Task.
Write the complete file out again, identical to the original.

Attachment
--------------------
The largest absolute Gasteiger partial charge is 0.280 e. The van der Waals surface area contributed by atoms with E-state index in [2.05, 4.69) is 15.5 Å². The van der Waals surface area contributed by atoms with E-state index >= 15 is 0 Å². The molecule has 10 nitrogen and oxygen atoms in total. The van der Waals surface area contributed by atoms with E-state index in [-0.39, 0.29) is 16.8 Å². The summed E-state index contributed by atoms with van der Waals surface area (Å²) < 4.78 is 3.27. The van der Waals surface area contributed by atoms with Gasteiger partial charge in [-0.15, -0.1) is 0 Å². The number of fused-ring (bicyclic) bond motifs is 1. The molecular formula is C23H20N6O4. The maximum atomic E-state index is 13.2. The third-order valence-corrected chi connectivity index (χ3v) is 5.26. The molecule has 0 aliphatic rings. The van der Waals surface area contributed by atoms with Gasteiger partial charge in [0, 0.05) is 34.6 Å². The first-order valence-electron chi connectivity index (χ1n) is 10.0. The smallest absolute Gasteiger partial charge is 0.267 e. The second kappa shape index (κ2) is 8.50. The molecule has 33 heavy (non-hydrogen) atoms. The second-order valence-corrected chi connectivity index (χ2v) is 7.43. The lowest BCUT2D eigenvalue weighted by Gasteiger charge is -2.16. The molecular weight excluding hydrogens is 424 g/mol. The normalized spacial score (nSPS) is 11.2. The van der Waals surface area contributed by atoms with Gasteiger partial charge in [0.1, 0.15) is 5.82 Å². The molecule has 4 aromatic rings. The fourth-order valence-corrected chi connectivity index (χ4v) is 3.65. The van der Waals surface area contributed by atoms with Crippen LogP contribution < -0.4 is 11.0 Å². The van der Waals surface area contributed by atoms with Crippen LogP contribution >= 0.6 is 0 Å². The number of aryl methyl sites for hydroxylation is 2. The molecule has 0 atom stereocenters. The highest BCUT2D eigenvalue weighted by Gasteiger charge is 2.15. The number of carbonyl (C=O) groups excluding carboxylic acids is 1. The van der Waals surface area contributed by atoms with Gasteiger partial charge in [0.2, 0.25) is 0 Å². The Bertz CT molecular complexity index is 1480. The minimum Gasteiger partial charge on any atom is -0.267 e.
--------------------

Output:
The largest absolute Gasteiger partial charge is 0.280 e. The van der Waals surface area contributed by atoms with E-state index in [2.05, 4.69) is 15.5 Å². The van der Waals surface area contributed by atoms with E-state index >= 15 is 0 Å². The molecule has 10 nitrogen and oxygen atoms in total. The van der Waals surface area contributed by atoms with E-state index in [-0.39, 0.29) is 16.8 Å². The summed E-state index contributed by atoms with van der Waals surface area (Å²) < 4.78 is 3.27. The van der Waals surface area contributed by atoms with Gasteiger partial charge in [-0.15, -0.1) is 0 Å². The number of fused-ring (bicyclic) bond motifs is 1. The molecular formula is C23H20N6O4. The maximum atomic E-state index is 13.2. The third-order valence-corrected chi connectivity index (χ3v) is 5.26. The molecule has 0 aliphatic rings. The van der Waals surface area contributed by atoms with Gasteiger partial charge in [0, 0.05) is 34.6 Å². The first-order valence-electron chi connectivity index (χ1n) is 10.0. The smallest absolute Gasteiger partial charge is 0.267 e. The second kappa shape index (κ2) is 8.50. The molecule has 33 heavy (non-hydrogen) atoms. The second-order valence-corrected chi connectivity index (χ2v) is 7.43. The lowest BCUT2D eigenvalue weighted by Gasteiger charge is -2.16. The molecular weight excluding hydrogens is 424 g/mol. The normalized spacial score (nSPS) is 11.2. The van der Waals surface area contributed by atoms with Gasteiger partial charge in [0.1, 0.15) is 5.82 Å². The molecule has 4 aromatic rings. The fourth-order valence-corrected chi connectivity index (χ4v) is 3.65. The van der Waals surface area contributed by atoms with Crippen LogP contribution < -0.4 is 11.0 Å². The van der Waals surface area contributed by atoms with Crippen LogP contribution >= 0.6 is 0 Å². The number of aryl methyl sites for hydroxylation is 2. The molecule has 0 atom stereocenters. The highest BCUT2D eigenvalue weighted by Gasteiger charge is 2.15. The number of carbonyl (C=O) groups excluding carboxylic acids is 1. The van der Waals surface area contributed by atoms with Gasteiger partial charge in [0.2, 0.25) is 0 Å². The Bertz CT molecular complexity index is 1480. The minimum Gasteiger partial charge on any atom is -0.267 e.